by Wil Fleming
Female athletes are one of my favorite “subsets” of athletes I get to work with. The reasons are plenty but in no particular order:
- They are typically less tied to the egomaniacal pursuit of more weight.
- They have usually less experience with “bad” training.
- They are typically better movers at a young age compared to males at the same age.
Most importantly is the recipe for a young female’s success is quite simple, keep them moving well, and get them strong. I first learned this as a collegiate athlete, where the females that came to the track team would all have exceptional talent, and had incredible accomplishments (most were all-state, or state champion athletes), but many had never been in the weight room before. Once exposed to some high quality strength training their performances exploded! It was like adding gas to a match.
This recipe does not hold just for high level collegiate athletes, it holds for the middle school volleyball player, and high school basketball player too. Strength is the great equalizer in female athletics.
With any young athlete, nearly everything they do can help them add strength. That is why so many disparate programs can be seen at the high school level, and so many of them work. Young athletes are very pliable to the demands you give them, and adaptation can occur to nearly anything.
The key though to adding more strength, more quickly, is to teach your young athletes, and especially females big compound movements early and often.
The most important among these compound movements is the squat.
First and foremost, squatting should be simple. Do not over complicate and make a basic movement pattern a high tension high threshold movement. Do not over coach this (this goes for all athletes).
- Feet Flat
- Stand up straight (means no anterior tilt, and no rib flare)
- Hips first
- Knees over small toe on the way out
- Push the knees out on the way up.
Every person’s squat will look different, but remember if it doesn’t look athletic it probably isn’t. Every squat though, from an individual person should look very similar, goblet, to front, to back should all look very close to the same. Try not to coach this as a “lift” but as a “movement”.
The caveat for coaching females is that a great deal of them will likely have a valgus collapse on the way up. In most instances this isn’t something you need to “coach them out of,” instead make them aware of it and then help them train their way out of it.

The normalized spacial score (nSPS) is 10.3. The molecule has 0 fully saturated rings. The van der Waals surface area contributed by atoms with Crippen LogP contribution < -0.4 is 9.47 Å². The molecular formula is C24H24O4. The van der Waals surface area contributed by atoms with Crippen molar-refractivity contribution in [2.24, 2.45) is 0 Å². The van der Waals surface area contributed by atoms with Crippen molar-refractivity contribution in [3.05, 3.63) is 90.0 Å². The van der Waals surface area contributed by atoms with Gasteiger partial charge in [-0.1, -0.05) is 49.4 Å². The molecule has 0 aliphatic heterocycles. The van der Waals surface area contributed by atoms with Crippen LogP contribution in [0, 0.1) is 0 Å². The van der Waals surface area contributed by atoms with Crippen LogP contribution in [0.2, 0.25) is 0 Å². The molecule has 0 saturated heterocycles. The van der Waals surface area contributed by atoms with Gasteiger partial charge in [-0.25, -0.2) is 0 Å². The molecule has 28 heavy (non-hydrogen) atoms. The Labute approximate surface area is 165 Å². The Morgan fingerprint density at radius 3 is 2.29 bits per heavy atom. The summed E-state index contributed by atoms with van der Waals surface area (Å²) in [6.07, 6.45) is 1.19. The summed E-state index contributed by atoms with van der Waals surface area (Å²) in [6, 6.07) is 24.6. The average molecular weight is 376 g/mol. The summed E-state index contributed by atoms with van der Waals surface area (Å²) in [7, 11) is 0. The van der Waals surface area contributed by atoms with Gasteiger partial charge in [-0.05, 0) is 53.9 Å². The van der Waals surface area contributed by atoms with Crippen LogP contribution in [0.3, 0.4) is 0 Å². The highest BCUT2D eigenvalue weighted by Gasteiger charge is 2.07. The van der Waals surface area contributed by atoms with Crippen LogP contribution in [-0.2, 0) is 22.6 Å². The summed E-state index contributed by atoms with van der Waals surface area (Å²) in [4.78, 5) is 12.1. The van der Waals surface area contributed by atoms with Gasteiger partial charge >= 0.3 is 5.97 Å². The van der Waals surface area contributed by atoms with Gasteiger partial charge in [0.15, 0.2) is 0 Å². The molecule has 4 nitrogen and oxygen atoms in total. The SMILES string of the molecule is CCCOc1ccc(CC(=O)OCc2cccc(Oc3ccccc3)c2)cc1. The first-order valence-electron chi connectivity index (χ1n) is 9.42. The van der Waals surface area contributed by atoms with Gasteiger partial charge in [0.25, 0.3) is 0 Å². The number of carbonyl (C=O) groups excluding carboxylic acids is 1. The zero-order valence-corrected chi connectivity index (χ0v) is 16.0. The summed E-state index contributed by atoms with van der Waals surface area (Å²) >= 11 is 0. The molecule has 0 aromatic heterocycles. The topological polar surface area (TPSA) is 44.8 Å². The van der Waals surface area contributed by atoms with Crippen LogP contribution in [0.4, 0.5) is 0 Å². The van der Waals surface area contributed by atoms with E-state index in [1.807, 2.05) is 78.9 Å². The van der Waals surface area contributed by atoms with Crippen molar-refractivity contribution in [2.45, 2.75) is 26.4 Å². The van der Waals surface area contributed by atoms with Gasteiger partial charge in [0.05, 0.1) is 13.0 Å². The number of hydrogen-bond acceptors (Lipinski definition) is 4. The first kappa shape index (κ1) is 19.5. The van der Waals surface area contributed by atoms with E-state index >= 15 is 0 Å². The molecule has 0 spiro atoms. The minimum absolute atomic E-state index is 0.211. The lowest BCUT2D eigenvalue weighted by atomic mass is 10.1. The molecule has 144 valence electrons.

Training their way out of it means more work on glute development, and more single leg work. Awareness and strength will eventually make this a non-issue.
The bigger concern when it comes to injury prevention is valgus collapse on the way down. While this is rare, if this occurs the athlete is not yet ready for squatting the current load and should spend more time on single leg work and go down in load.
For female athletes the progression will be exactly the same as for any athlete.
- Goblet Squat or Bearhug Squat
- Racked KB Squat
- Front Squat
- Back Squat
The cool thing about this progression is based on bodyweight alone most female athletes will immediately see a large return in strength even while doing goblet and bearhug squats.
Check out this video to see an example:
Programming Squatting for Females
Squatting is certainly an important movement, and will deliver an enormous return to the athlete, but is only one part of a complete program. Athletes should squat 1-2x per week with a variation in the placement of load. The coach should take care to balance the demands of squatting with an equal or greater amount of posterior chain work (hamstrings and glutes especially). While a full depth squat will certainly help the athletes develop in the posterior chain, a squat is not a panacea to all that female or any athletes need.
I have found good success with using an alternating linear type of periodization with female athletes, where in 3 week blocks are dedicated to reps of 8-10, 5-6, 6-8, 3-5 respectively. Each individual block can focus on one or multiple types of squatting movements.
Return on investment
Females that are coached to squat the right way will see an enormous improvement in performance markers like 10 yard sprint, standing long jump, and vertical jump.
With proper mechanics the squat can also assist in preventing non-contact knee injuries by strengthening the major muscle groups around the knee.